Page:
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Children's Health

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Internet Safety Risk Real for Youths

Study: 4% of Kids Who Go Online Say They've Been Asked for Sexual Pictures of Themselves
WebMD Health News
Reviewed by Louise Chang, MD

July 20, 2007 -- One in 25 youths on the Internet say they've been asked to make and send sexual pictures of themselves over the Internet, a new study shows.

The study appears in the August edition of the Journal of Adolescent Health.

Data came from a 2005 survey of 1,500 U.S. adolescents aged 10-17. Counselors interviewed the youths by phone.

Three hundred youths -- one in five -- reported interpersonal online victimization -- defined as unwanted sexual solicitations or other types of harassment -- within the past year.

Among the victimized participants, 65 youths said their victimizer had asked them for sexual pictures.

"Only one youth actually complied," write the researchers, who included Kimberly Mitchell, PhD, of the Crimes Against Children Research Center at the University of New Hampshire.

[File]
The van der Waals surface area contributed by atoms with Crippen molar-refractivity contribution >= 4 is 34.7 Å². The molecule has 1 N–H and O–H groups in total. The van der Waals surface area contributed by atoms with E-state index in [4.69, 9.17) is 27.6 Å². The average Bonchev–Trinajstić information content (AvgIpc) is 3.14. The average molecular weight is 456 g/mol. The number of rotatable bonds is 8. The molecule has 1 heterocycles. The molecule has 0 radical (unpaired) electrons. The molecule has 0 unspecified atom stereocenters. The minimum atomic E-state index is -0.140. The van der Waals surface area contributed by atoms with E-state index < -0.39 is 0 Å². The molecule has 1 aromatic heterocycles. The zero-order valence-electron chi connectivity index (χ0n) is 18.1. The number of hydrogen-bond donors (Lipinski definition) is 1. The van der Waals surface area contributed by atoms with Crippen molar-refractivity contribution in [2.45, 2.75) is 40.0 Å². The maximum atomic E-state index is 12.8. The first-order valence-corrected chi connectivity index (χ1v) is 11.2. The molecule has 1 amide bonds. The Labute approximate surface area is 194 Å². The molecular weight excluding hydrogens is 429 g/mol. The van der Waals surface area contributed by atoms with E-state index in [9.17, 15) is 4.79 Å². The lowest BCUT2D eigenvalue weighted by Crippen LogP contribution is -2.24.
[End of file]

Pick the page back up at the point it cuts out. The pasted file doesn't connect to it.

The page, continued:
Child pornography is illegal. It's against the law to request or supply sexual pictures of children via the Internet or by other means.

Internet Safety Warning Signs

Youths were more likely to be asked for sexual pictures of themselves when they were communicating with an adult they had met online who had sent the youth a sexual picture of himself or herself and had attempted to contact the youth offline (by phone or in person).

Youths should tell a parent or the police about those online safety incidents, Mitchell's team notes.

"Online conversations that involve the requests for or actual exchange of sexual pictures and attempts at offline contact are clear warning signs that youth should disclose the situation to a parent or law enforcement, both because requests to minors for sexual pictures are illegal and also because there is a real risk for additional sex crimes in these cases," write the researchers.

Abused African-American girls were particularly likely to have been asked for sexual pictures, the study also shows.

Mitchell and colleagues urge parents and pediatricians to become aware of the issue and to be prepared to talk to teens about it.

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